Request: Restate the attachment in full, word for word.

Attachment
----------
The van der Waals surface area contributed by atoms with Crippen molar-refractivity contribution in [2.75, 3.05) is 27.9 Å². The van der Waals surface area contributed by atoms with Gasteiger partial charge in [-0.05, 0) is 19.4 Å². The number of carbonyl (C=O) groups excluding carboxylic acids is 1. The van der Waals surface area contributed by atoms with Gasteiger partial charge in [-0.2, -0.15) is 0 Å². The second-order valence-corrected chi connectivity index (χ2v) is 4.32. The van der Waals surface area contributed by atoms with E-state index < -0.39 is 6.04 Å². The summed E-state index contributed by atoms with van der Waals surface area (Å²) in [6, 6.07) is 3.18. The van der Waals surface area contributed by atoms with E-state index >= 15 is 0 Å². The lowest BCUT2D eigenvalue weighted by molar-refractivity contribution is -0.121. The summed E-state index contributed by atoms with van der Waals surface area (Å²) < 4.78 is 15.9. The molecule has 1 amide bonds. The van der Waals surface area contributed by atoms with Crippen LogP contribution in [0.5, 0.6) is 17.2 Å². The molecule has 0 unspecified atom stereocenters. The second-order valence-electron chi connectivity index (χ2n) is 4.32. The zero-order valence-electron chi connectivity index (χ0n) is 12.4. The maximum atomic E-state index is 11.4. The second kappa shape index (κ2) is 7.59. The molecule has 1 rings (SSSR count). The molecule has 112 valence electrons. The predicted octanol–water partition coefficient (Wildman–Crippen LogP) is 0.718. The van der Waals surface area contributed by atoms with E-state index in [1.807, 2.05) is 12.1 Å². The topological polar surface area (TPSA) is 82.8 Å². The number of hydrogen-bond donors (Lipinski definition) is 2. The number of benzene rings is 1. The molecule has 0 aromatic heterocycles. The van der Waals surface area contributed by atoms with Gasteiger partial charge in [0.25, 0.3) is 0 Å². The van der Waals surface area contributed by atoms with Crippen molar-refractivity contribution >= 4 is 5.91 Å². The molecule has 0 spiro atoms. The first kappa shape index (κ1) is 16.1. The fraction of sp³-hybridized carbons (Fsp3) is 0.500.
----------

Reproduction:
The van der Waals surface area contributed by atoms with Crippen molar-refractivity contribution in [2.75, 3.05) is 27.9 Å². The van der Waals surface area contributed by atoms with Gasteiger partial charge in [-0.05, 0) is 19.4 Å². The number of carbonyl (C=O) groups excluding carboxylic acids is 1. The van der Waals surface area contributed by atoms with Gasteiger partial charge in [-0.2, -0.15) is 0 Å². The second-order valence-corrected chi connectivity index (χ2v) is 4.32. The van der Waals surface area contributed by atoms with E-state index < -0.39 is 6.04 Å². The summed E-state index contributed by atoms with van der Waals surface area (Å²) in [6, 6.07) is 3.18. The van der Waals surface area contributed by atoms with E-state index >= 15 is 0 Å². The lowest BCUT2D eigenvalue weighted by molar-refractivity contribution is -0.121. The summed E-state index contributed by atoms with van der Waals surface area (Å²) < 4.78 is 15.9. The molecule has 1 amide bonds. The van der Waals surface area contributed by atoms with Crippen LogP contribution in [0.5, 0.6) is 17.2 Å². The molecule has 0 unspecified atom stereocenters. The second-order valence-electron chi connectivity index (χ2n) is 4.32. The zero-order valence-electron chi connectivity index (χ0n) is 12.4. The maximum atomic E-state index is 11.4. The second kappa shape index (κ2) is 7.59. The molecule has 1 rings (SSSR count). The molecule has 112 valence electrons. The predicted octanol–water partition coefficient (Wildman–Crippen LogP) is 0.718. The van der Waals surface area contributed by atoms with E-state index in [1.807, 2.05) is 12.1 Å². The topological polar surface area (TPSA) is 82.8 Å². The number of hydrogen-bond donors (Lipinski definition) is 2. The number of benzene rings is 1. The molecule has 0 aromatic heterocycles. The van der Waals surface area contributed by atoms with Gasteiger partial charge in [0.25, 0.3) is 0 Å². The van der Waals surface area contributed by atoms with Crippen molar-refractivity contribution >= 4 is 5.91 Å². The molecule has 0 spiro atoms. The first kappa shape index (κ1) is 16.1. The fraction of sp³-hybridized carbons (Fsp3) is 0.500.